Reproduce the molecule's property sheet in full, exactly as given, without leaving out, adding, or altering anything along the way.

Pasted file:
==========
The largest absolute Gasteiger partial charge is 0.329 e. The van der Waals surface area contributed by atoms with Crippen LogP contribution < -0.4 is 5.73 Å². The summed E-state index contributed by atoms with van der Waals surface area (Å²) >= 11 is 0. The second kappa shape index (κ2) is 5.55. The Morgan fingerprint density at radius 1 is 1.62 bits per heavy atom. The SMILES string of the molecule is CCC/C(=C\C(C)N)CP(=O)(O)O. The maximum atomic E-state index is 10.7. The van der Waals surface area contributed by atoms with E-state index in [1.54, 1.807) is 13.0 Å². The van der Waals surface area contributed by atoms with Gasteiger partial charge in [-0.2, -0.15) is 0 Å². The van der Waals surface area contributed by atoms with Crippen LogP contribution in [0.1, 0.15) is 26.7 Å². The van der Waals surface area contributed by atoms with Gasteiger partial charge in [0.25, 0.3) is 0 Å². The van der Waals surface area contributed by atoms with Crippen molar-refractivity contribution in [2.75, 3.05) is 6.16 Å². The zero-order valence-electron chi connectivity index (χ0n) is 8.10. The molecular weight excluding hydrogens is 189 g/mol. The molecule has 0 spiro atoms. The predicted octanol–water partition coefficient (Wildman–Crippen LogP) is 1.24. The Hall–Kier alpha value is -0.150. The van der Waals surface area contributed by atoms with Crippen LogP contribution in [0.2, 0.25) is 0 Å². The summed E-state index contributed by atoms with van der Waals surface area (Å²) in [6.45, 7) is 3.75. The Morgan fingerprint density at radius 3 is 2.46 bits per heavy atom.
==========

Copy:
The largest absolute Gasteiger partial charge is 0.329 e. The van der Waals surface area contributed by atoms with Crippen LogP contribution < -0.4 is 5.73 Å². The summed E-state index contributed by atoms with van der Waals surface area (Å²) >= 11 is 0. The second kappa shape index (κ2) is 5.55. The Morgan fingerprint density at radius 1 is 1.62 bits per heavy atom. The SMILES string of the molecule is CCC/C(=C\C(C)N)CP(=O)(O)O. The maximum atomic E-state index is 10.7. The van der Waals surface area contributed by atoms with E-state index in [1.54, 1.807) is 13.0 Å². The van der Waals surface area contributed by atoms with Gasteiger partial charge in [-0.2, -0.15) is 0 Å². The van der Waals surface area contributed by atoms with Crippen LogP contribution in [0.1, 0.15) is 26.7 Å². The van der Waals surface area contributed by atoms with Gasteiger partial charge in [0.25, 0.3) is 0 Å². The van der Waals surface area contributed by atoms with Crippen molar-refractivity contribution in [2.75, 3.05) is 6.16 Å². The zero-order valence-electron chi connectivity index (χ0n) is 8.10. The molecular weight excluding hydrogens is 189 g/mol. The molecule has 0 spiro atoms. The predicted octanol–water partition coefficient (Wildman–Crippen LogP) is 1.24. The Hall–Kier alpha value is -0.150. The van der Waals surface area contributed by atoms with Crippen LogP contribution in [0.2, 0.25) is 0 Å². The summed E-state index contributed by atoms with van der Waals surface area (Å²) in [6.45, 7) is 3.75. The Morgan fingerprint density at radius 3 is 2.46 bits per heavy atom.